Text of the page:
After the DC Circuit Court struck down most of the FCC’s Open Internet Order, many have claimed the ruling was a loss for the agency, even declaring “Net Neutrality is dead.” But that’s far from the truth, as Berin Szoka and Geoffrey Manne point out in Wired today. They begin:
No matter what you think of network neutrality — for it, against it, it’s complicated, who cares — the fact that a federal court just struck down most of the FCC’s net neutrality rules is clearly cause for concern.
But not for the reasons you think. Others are saying that the FCC just lost the battle but “can finally win the war” — if the agency formally “reclassifies” broadband as a heavily regulated “common carrier” (like traditional telephone services). Actually, the FCC lost the battle, but it just won the war over regulating the internet. It no longer needs to bother with reclassification, a process so difficult and drawn-out it was always a political fantasy anyway.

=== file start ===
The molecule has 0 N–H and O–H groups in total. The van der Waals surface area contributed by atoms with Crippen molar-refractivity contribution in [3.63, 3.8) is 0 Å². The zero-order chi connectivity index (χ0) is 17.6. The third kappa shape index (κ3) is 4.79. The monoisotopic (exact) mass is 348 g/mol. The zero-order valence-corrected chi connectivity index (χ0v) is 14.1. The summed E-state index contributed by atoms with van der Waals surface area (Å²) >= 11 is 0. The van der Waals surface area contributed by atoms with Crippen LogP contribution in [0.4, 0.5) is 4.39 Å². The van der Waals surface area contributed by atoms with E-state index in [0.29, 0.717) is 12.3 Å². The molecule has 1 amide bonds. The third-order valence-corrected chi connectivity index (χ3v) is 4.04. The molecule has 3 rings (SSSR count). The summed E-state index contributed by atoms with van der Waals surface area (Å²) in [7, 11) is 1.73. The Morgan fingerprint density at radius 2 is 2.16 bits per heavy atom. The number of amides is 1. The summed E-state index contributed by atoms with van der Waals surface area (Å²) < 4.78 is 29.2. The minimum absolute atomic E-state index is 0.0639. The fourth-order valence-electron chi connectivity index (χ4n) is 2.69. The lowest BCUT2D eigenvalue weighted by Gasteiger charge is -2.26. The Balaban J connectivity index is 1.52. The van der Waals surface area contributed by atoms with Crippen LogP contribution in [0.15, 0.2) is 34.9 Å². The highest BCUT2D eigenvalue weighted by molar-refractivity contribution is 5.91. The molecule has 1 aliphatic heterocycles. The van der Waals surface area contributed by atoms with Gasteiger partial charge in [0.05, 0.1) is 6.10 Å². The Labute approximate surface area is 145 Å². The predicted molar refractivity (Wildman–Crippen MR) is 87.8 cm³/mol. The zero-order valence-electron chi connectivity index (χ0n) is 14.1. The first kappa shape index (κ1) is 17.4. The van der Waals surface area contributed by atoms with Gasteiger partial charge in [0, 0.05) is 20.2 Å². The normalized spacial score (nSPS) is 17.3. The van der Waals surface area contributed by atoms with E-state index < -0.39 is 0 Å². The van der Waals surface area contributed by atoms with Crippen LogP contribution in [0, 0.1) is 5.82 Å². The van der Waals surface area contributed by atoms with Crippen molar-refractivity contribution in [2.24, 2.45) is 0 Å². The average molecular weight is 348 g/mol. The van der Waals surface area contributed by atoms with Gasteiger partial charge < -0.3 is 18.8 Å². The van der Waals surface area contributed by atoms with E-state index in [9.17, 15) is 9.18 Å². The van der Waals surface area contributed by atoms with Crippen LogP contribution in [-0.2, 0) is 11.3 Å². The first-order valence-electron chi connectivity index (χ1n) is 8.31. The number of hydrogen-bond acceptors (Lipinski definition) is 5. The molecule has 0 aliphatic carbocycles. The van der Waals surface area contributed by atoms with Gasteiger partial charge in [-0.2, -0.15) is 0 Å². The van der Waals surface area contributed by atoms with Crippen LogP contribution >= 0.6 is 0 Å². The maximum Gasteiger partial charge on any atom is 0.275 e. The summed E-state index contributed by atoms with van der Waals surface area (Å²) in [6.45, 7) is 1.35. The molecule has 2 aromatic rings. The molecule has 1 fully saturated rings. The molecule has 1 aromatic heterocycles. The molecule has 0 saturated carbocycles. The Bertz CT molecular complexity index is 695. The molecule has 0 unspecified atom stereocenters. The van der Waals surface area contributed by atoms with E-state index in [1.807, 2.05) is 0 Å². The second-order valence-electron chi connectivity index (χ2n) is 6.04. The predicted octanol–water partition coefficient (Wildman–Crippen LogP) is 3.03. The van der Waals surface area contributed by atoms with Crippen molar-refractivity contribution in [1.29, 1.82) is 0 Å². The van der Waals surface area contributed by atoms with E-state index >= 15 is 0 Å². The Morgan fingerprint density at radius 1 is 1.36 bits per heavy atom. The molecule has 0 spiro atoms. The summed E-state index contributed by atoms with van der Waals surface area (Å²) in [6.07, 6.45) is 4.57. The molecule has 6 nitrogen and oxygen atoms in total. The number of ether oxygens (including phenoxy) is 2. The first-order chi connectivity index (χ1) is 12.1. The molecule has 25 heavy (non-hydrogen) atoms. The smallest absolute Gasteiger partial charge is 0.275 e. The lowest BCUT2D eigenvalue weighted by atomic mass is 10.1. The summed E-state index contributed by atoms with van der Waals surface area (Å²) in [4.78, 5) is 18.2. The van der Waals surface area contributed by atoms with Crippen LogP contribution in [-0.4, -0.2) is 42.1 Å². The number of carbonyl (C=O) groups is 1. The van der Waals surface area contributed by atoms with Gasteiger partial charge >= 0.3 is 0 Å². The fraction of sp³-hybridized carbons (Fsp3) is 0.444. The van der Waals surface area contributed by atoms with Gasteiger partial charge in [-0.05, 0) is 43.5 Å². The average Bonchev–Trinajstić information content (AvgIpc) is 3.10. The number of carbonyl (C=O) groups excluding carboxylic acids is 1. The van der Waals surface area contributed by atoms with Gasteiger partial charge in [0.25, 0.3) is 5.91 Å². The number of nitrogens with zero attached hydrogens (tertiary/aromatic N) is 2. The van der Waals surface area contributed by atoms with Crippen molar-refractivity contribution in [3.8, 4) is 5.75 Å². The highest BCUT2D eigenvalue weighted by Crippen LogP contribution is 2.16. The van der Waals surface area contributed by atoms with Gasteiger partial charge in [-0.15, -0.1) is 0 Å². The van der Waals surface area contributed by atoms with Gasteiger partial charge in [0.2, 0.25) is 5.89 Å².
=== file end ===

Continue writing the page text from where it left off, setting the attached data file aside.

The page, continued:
The FCC’s broad new powers should worry everyone, whatever they think of net neutrality. Because beneath the clever rallying cries of “net neutrality!” lurks a wide range of potential issues. Most concerns are imaginary or simply misplaced. The real concerns would be better addressed through other approaches — like focusing on abuses of market power that harm competition.